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The Long View of Diamonds

It may be interesting to note the costly nature of our jewelry.  In the past 100+ years, the price of engagement rings has increased on average over three thousand percent!  In the 1890s, Tiffany’s sold its rings at around $40, a striking contrast to the rings nowadays that are sold for somewhere in the multiple thousands of dollars.

Like engagement rings, most things rise in value as they age –­­ wines, coins, and baseball cards, to name a few.  One object that seems to take the opposite approach, however, is diamond.  Given enough time, that particular gem morphs into the ever-­common graphite. Don’t worry, though.  Practically, the conversion is likely to occur only when kept for prolonged periods of time at very high temperatures. Without that stimulation, the process can take innumerable eras, which means your diamond necklace won’t be in danger any time soon.  At least not in your own lifetime. But we should put that timeframe into perspective: while the process may take many lifetimes of a human, it is only a blip on the scale for our jewelry.  In natural circumstances, diamonds take an average of 3 billion years to form, so to them the span of eras until their deterioration into graphite probably feels like the blink of an eye!

Diamond: Still Unrivaled

Most people believe that diamond is the hardest material known to man.

What you may not know is that there are a number of materials that surpass it, such as the aggregated nanorods (ACNR) created in 2003 that had a 0.3% higher density than diamond.  ACNR could easily be dismissed as a rival to diamond given its artificial birth in a laboratory, not to mention, with a common name like ‘nanodiamonds’, one could argue that ACNR qualifies as the same raw material as its namesake.  Most people would still consider diamonds to be the hardest material in nature or in the laboratory.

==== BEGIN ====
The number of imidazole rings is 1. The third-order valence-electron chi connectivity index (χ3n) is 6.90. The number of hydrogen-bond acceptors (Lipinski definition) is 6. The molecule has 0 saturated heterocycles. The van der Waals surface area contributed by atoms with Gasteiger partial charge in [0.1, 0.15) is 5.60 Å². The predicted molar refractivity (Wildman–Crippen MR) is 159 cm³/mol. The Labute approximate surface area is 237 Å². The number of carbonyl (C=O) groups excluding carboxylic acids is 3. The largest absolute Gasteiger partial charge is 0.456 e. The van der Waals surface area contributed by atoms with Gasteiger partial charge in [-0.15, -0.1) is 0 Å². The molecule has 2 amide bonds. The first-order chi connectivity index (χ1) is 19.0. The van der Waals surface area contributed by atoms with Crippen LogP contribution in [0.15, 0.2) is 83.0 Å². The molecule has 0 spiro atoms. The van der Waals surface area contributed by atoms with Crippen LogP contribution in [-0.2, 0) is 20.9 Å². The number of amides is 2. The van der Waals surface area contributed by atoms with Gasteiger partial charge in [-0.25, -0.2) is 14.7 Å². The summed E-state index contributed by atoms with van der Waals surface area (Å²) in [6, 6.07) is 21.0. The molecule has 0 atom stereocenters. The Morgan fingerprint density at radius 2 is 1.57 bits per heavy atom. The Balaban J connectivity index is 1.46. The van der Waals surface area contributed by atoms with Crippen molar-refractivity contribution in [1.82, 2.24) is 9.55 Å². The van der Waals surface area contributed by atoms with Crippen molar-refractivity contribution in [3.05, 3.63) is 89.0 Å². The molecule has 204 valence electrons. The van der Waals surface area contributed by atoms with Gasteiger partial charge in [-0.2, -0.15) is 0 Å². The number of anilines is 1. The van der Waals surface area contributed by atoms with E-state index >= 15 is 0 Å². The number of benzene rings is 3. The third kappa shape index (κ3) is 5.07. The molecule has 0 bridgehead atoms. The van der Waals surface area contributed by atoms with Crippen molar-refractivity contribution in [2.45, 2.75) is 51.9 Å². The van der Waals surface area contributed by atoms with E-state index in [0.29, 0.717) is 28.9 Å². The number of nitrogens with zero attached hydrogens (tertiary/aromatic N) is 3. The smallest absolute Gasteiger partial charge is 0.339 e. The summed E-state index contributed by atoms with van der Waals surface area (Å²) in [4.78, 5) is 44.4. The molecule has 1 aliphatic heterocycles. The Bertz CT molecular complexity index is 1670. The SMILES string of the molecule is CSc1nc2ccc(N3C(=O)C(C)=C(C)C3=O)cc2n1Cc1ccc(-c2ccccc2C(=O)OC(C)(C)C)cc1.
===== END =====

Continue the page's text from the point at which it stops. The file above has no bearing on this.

As it turns out, though, that is not as accurate as you might think.   In 2009, two naturally occurring substances—wurtzite boron nitride and lonsdaleite—were found to have chemical bonds denser than those of diamond. They are even harder than the artificially constructed nanorods.  Wurtzite boron nitride surpasses diamond’s hardness by 18%, while lonsdaleite outstrips them all with a whopping 58% greater density.  Lonsdaleite can be rationalized away, given that it’s made of the same atomic base as diamond (carbon), with only its unusual structure to give it that extra kick.  But, wurtzite boron nitride is made of a different substance altogether!

Despite their hardness, it does not look like we’ll be turning to either of those substances for jewelry any time soon. Their superior strength is rivaled by only one thing: their rarity. While they do technically occur in nature, they are only formed under incredibly specific circumstances. Lonsdaleite forms when the earth is hit by meteorites containing graphite, and wurzite boron nitride forms only during an active volcanic eruption.

We think it’s safe to say that diamond will prevail in the jewelry market for a while yet.


Silver, the New Gold

Gold and platinum have been around forever as the go-to metals for jewelry. Everyone likes the idea of getting a diamond engagement ring set in these two metals because it shows a certain sign of wealth and stature.

But, due to the fact that gold and platinum are traded commercially in the financial markets, the prices fluctuate up and down when the markets are up and down. Right now, and it has been noted, that the price of gold has soared more so than the other precious metals since 2008 when the financial markets crashed. The markets are still trying to navigate their way to coming back to where they were. It’s a sign of people’s anxiety about the future that even as the Dow set an all-time record today, gold prices remain 100% higher than in 2008.

In the mean time, a girl still has to have her jewelry, right? So this is where silver comes in. Silver is the new gold. You find it everywhere, from engagement rings to beautiful tennis necklaces. Bracelets with semi -precious stones and colored cubic zirconia are all the rage now. If you think diamonds come in every color, you should see the colors they have in cubic zirconia!! And, some silver jewelry comes rhodium plated so it stays shiny all of the time. No tarnishing. That’s incredible!!

Do you know what’s even better? You can buy gold-plated silver now, too, so if you like the look of yellow gold, but can’t afford it, you can have gold-plated silver and no one knows but you. So, if you are thinking of buying someone a gift, or if you just want to treat yourself, silver is the way to go.